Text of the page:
Naija, I hail thee!
:::requ1ne:::

*AEDC: Abuja Electricity Distribution Company

Musings 1.6|| The Little Things.

On Saturday, I got a text at 7:16 a.m.

With an energy I didn’t know I had, 

I jumped out of bed and sorted out my laundry.

But the guy didn’t show up until much later in the day.

Today, I did not to wait for motivation to find me,

 I picked up my toothbrush and went to look for it.

Sometimes, motivation lives inside my bathroom.

:::requ1ne:::

Musings 1.5|| Memo To Me


Sitting to my right was an enthusiastic dancer, and to my left, a young mushy couple. 

Worship was good but there was hardly room for me to dance or stretch my legs.

Stealing a glance backwards, I spotted an empty seat close to the edge.

If only…

Then the word of the Lord came unto me saying:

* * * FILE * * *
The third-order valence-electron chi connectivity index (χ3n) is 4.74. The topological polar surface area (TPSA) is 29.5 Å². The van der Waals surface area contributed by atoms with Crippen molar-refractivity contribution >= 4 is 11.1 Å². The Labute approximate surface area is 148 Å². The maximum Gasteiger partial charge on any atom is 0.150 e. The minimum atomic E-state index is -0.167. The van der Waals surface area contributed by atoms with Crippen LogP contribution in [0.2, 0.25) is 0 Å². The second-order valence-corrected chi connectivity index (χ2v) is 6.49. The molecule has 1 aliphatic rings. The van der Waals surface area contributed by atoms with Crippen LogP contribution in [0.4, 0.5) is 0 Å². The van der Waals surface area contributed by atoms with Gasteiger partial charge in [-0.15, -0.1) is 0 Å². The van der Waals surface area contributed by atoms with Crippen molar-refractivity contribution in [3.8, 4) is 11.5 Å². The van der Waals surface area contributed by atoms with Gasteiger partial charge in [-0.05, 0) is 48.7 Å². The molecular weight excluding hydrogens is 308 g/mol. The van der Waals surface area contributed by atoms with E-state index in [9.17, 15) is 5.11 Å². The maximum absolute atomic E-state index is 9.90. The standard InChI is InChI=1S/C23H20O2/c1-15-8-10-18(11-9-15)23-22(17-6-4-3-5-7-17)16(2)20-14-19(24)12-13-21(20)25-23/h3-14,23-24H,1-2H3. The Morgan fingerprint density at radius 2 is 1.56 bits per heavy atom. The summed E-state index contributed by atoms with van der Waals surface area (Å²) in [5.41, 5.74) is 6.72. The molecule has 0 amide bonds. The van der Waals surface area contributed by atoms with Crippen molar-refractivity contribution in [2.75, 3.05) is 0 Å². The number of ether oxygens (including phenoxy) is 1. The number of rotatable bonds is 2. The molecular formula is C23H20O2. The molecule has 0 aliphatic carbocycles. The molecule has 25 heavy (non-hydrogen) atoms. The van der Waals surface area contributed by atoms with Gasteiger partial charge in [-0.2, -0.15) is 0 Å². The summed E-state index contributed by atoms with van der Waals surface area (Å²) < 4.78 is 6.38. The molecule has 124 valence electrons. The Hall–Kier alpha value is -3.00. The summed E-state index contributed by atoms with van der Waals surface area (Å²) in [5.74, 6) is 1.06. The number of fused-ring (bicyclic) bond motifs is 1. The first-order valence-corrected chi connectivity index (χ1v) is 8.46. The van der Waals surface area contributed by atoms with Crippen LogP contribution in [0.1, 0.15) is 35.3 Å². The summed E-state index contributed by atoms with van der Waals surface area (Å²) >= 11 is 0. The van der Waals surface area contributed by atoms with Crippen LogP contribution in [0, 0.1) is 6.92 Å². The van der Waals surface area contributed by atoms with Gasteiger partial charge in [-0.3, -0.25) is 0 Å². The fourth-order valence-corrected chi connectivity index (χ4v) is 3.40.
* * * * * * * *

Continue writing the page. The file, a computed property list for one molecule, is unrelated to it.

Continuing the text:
“Dear daughter, If you don’t like your seat, change it.”

I contemplated for no more than a few seconds.

And the rest of the service was bliss. 

Cheers!

:::requ1ne:::

HouseJob Chronicles: Finding the Work-Life Balance As A Female Doctor.

What is the most important factor for a female doctor to consider in the choice of a speciality?

– The God-factor.

***

Q1. Can we meet you ma’am?

A: I’m Dr (Mrs) Olabisi Yeye-Agba.

Q2. Why Medicine?

A: Medicine was my childhood dream, we had a family doctor that I greatly admired as a child; but more importantly, I believe God wanted me to study Medicine, so he brought that opportunity my way.

Q3. What does Medicine mean to you: A Calling, a Passion or a Career?

A: It’s primarily a calling because it involves taking care of the whole man: the spirit, the soul and the body.

And the satisfaction is also three-fold: your patients are happy, you’re fulfilled and God is pleased.

Q4. What unique challenges do you experience as a female doctor?

A: If I’m to be honest, the medical field especially in Nigeria, is not a level playing ground between male doctors and female doctors.